MYLINGAR sink deeper into realms of ferocity and fear on the trilogy concluding “Döda Själar”

Almost as soon as Miscarriage stopped dropping that pavement slab onto everyone’s heads, along come Mylingar with another torso dragged up from the bottom of the septic tank. A haunting, mysterious force from some ineffable tomb, the Swedes forge a savage and singular death metal tradition all their own.

Named for the myth of unbaptised orphan ghosts searching endlessly for lone travellers who could carry them to a consecrated burial ground, the output of these Swedes is decidedly briefer – forty minutes, in fact – but no less disturbing. A hymnal to abuse, suffering and humiliation, Döda Själar is a disorientating morass that strangles listeners throughout, a fetid black/death crossover that draws comparisons from Pissgrave and Revenge to Blut aus Nord and latter-day Mayhem.

With relentless, ferocious drums swelling beneath, guitars stab and slash, switching from amphetamine-tipped chainsaws to tramadol-laced machetes effortlessly in seconds. This is best displayed during the final two tracks, both of which open with a riff seemingly reincarnated from the ordnance that spent the 1950s flattening Micronesian palm trees. The firestorm eventually collapses into a loop squealing in unison with guitar feedback, the latter croaking and crackling like a Geiger counter, the former clawing and scraping as the coffin lid is forced shut.

The mylingar of medieval Sweden would throw tantrums and increase in size if a host could not find them a grave quickly, gradually smothering the carrier. Let the rancid, heinous squalor of Döda Själar overtake and overwhelm you, forcing you into your own early grave before continuing its eternal search.

20 BUCK SPIN has delivered the haunting Döda Själar on CD and LP from this mysterious death cult.



DEATH WORSHIP snuffs any last shred of hope on the apocalyptic “End Times” EP

You don’t have to look too hard to feel a tremor of doubt  for the future of the species. In a time where the only real ‘good guys’ are those we fabricate in fiction, and we find ourselves surrounded on all sides by people we care nothing for or loathe entirely, Death Worship’s latest EP, End Times feels aptly named, and gives an added layer of significance to the four track sonic holocaust that comprises it. Indeed, every track is its own self contained apocalypse.

Going into any Ross Bay Cult project, there is a sense of expectation in what you’re getting into, and Death Worship are absolutely no exception. End Times retains all the hallmarks of what makes up the bestial style, but maintains its own individuality in an exceedingly saturated subgenre. Taking a stance of sovereign creative control through Death Worship, apart from his role in Blasphemy, R. Forster reminds us why the Canadian war gods took him into their ranks in the first place.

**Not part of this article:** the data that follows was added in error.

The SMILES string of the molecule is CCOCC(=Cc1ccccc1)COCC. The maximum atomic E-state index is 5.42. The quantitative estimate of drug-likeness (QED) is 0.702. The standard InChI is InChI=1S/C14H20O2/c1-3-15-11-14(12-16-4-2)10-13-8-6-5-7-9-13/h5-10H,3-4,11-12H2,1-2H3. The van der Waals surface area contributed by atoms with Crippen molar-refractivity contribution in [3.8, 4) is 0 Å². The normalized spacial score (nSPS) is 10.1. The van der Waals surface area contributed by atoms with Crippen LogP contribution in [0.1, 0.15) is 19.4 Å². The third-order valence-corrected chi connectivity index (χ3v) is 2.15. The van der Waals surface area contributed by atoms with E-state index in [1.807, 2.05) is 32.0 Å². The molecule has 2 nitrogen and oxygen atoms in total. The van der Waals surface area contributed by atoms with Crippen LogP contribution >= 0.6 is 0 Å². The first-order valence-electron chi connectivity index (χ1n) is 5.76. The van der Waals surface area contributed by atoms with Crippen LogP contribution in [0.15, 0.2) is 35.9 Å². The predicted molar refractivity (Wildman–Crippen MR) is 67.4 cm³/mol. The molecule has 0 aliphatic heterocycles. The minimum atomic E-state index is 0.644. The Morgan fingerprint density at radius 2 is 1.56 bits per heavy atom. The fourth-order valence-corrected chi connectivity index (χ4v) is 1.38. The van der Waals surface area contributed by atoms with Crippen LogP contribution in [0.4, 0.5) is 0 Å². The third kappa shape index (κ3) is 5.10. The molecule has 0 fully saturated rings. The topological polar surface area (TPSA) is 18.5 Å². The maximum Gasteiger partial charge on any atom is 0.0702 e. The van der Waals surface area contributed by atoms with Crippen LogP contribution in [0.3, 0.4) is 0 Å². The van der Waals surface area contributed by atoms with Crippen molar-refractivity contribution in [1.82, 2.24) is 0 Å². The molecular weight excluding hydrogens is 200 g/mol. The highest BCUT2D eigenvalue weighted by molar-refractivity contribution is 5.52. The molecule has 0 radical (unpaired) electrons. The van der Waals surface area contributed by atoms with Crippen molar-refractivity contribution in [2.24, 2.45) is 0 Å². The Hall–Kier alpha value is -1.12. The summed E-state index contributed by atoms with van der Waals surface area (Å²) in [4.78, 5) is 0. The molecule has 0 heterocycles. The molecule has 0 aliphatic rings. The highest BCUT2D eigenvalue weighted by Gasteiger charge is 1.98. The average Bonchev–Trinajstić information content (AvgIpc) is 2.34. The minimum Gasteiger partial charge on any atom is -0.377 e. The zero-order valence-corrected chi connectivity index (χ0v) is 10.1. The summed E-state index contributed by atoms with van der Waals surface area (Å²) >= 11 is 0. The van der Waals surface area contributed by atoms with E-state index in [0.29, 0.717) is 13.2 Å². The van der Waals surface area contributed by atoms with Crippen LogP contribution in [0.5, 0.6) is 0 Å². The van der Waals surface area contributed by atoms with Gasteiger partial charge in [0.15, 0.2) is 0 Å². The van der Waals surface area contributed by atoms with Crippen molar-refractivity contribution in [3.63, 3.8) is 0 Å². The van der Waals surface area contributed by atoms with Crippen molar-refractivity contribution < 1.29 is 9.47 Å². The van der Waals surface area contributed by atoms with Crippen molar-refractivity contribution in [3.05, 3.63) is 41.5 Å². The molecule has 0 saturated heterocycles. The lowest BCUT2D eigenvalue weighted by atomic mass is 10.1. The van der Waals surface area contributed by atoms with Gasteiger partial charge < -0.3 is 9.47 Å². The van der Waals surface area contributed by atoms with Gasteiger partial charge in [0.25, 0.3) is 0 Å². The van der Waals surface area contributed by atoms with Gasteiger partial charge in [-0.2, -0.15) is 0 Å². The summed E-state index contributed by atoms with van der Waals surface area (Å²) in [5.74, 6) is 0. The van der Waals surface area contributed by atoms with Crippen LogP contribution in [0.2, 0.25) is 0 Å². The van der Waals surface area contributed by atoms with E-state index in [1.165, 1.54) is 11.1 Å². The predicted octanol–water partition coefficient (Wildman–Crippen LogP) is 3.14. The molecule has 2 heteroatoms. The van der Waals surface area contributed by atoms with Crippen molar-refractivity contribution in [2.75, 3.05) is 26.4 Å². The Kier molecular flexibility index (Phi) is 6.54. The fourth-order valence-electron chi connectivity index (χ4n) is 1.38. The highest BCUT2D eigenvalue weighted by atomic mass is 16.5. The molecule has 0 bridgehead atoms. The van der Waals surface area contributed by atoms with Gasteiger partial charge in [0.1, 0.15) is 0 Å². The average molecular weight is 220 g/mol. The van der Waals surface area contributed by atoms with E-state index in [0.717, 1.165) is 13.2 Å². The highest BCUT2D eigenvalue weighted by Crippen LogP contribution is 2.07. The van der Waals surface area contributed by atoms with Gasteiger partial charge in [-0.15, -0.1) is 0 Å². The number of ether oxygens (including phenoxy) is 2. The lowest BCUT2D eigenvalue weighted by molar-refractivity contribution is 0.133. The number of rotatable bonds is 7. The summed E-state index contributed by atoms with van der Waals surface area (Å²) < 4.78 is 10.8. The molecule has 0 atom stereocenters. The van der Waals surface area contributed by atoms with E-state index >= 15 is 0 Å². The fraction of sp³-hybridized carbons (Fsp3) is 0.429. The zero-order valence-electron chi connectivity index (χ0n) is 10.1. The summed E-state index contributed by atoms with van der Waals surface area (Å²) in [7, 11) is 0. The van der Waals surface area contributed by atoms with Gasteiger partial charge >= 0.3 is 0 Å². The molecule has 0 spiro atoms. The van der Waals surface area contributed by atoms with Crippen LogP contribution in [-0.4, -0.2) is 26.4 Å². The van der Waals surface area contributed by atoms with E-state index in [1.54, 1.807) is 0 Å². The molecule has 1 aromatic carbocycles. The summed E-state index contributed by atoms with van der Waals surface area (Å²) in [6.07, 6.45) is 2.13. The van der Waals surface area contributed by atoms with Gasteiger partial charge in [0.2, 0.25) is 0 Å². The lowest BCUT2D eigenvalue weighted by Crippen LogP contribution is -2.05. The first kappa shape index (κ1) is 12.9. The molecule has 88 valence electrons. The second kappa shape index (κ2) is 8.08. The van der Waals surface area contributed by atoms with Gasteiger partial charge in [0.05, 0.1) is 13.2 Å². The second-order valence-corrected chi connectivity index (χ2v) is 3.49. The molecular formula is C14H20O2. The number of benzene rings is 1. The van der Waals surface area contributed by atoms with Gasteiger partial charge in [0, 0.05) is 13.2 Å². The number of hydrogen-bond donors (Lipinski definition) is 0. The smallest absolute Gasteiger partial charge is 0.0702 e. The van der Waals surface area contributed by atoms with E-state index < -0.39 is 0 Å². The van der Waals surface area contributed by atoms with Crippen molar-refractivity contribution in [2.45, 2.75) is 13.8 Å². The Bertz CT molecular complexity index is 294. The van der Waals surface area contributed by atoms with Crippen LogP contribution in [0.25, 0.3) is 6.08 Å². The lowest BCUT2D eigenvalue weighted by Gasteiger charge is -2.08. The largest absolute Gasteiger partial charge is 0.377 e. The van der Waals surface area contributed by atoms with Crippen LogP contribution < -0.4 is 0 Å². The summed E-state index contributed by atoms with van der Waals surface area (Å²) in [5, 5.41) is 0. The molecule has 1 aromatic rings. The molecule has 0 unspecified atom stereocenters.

It cannot be understated the difficulty to work within a paradigm as specific in its sound as what is known as “war metal”. Whereas a term like black metal has come to span a vastness of tangential sounds, this degree of bestial metal is a defined and much more specific niche. It’s no bullshit, full charge, maximum violence, and oftentimes, bands lose themselves in the primitive execution, either relegating themselves to an uninspired rehash of past ideas or failing to make anything worth listening to in the first place. But Forster helped make the genre what it is through an equal grasp of style and substance. In Death Worship he seems to be taking elements of his own past work in Conqueror and his current place in Blasphemy to find a middle ground between the two that can stand on its own.

Once again recruiting his co-conspirator in Conqueror, and Revenge mastermind, J. Read on drums, Forster makes a slave of the listener, entrancing them with rabid guitar and bass as Read stomps them into the mud. Every track is masterclass in primal riffing and anarchic solos that disregard all pretenses of order and theory. At times leaning more on the side of classic Slayer, or else grating like cold razor wire as both Forster and Read had first done back in 1992 with War. Cult. Supremacy., they remain constantly in motion.

While End Times rarely loosens its grip on the listener, arguably the most brutalizing of the four tracks is the third, “Slaughtersiege”, which emulates the multi layered nature of poliorcetics through the constant shifting in drumwork as Read schools the listener on the breadth and power of the hammer blast, impressing the crush of a battering ram, while Forster’s tangled solos instill rampant paranoia. Vocals consist of a dual roar from both Forster and Blasphemy’s own Nocturnal Grave Desecrator And Black Winds, each with their own unique tone, and which merge into the voice of one possessed. From a production standpoint, the vocal element seems to be at odds with the sound of the instruments. But rather than detract, this actually enhances the music’s aura of conflict as the shrieks and bellows strain to be heard amid a clashing maelstrom of noise.

In End Times, Death Worship isn’t revolutionary or innovative and doesn’t try to be, but Forster maintains his reputation of consistent quality, exercising will uncompromising. Instead, End Times fulfills the ancient urge for savagery that lurks in the basest recesses of the psyche.

Your end of days is available through Nuclear War Now! Productions on vinyl & CD.